For those of us involved in the delivery or financing of healthcare, acutely feel the frustration of disease progression and increased healthcare costs due to patient non-compliance. While the term, “non-compliance of prescribed treatment” has now fallen out of favor, and “barriers to care” is now the preferred expression, regardless of the phrase used, the results are the same. That is, patients not following the advice of their health care providers results in increased office, or the significantly more expensive, emergency room visit. While this holds true in most avenues of health care, it is particularly obvious in the treatment of diabetes as compliance to the prescribed glucose testing protocol must be managed by the patients themselves.
The common barriers to care for those who aren’t checking blood sugar as often as they should are as follows:
1. The anxiety and pain of the repeated “fingerstick” (needle-phobia).
2. Lack of time or opportunity.
3. Cost of medical supplies, especially test strips.
4. Not being in a location where it is appropriate to test (e.g., driving).
5. Social embarrassment.
The anxiety and pain of the fingerstick is the most prevalent, and yet most controllable by the healthcare community. This article will describe three reasons how overcoming the barrier caused by the dreaded fingerstick will not only improve patient outcomes, but will also contribute to a significant reduction in healthcare costs.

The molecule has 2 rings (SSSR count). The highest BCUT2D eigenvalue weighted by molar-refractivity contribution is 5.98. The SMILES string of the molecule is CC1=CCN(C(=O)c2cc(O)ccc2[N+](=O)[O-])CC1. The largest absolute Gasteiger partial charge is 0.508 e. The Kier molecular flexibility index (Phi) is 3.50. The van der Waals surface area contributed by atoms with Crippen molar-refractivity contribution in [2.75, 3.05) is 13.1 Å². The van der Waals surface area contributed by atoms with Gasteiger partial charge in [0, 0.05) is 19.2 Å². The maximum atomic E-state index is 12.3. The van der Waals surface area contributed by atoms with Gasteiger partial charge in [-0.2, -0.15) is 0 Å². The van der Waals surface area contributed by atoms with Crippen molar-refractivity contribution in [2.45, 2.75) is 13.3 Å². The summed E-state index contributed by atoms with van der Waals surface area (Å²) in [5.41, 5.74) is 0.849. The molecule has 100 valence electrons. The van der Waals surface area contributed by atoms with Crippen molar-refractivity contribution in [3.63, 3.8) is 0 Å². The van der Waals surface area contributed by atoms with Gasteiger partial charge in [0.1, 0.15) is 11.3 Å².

The three reasons are:
1. When blood glucose checking doesn’t hurt, patients test more often.
2. When patients test more often, their A1c drops, frequently more than 1%, according to a 2011 study published in Diabetes Care.
3. With every 1% point drop in A1c, on average, there is an annual saving in healthcare costs of up to $1,457 per patient, as well as better outcomes, according to several studies, including those published in peer reviewed journals.
To further explain:
1. Patients test more often if it doesn’t hurt. Not only is this intuitively obvious, but there is evidence that those with diabetes claim to have many reasons for not testing. In one-on-one interviews, patients revealed that avoidance of fingerstick pain was the primary reason they didn’t test as often as possible.
This was understandable because traditional clinical thinking had been that only blood drawn from painful fingerpricks was valid. Fortunately, except for the very rare cases of rapidly changing blood glucose levels, evidence from clinical trials, including a study published in the American Association of Diabetes Educators verifies that testing from alternate sites; specifically the palms will provide readings virtually identical to fingers, within meter accuracy. In addition, the FDA, which is staying current on this new data, has recently cleared a standalone lancing device for alternate site testing.
Painless lancing is achieved by precisely controlling lancing depth so the needle only reaches the surface capillaries, not the deeper pain nerves. As soon as lancing is completed, vacuum is automatically applied to this very shallow site, drawing out the required blood drop.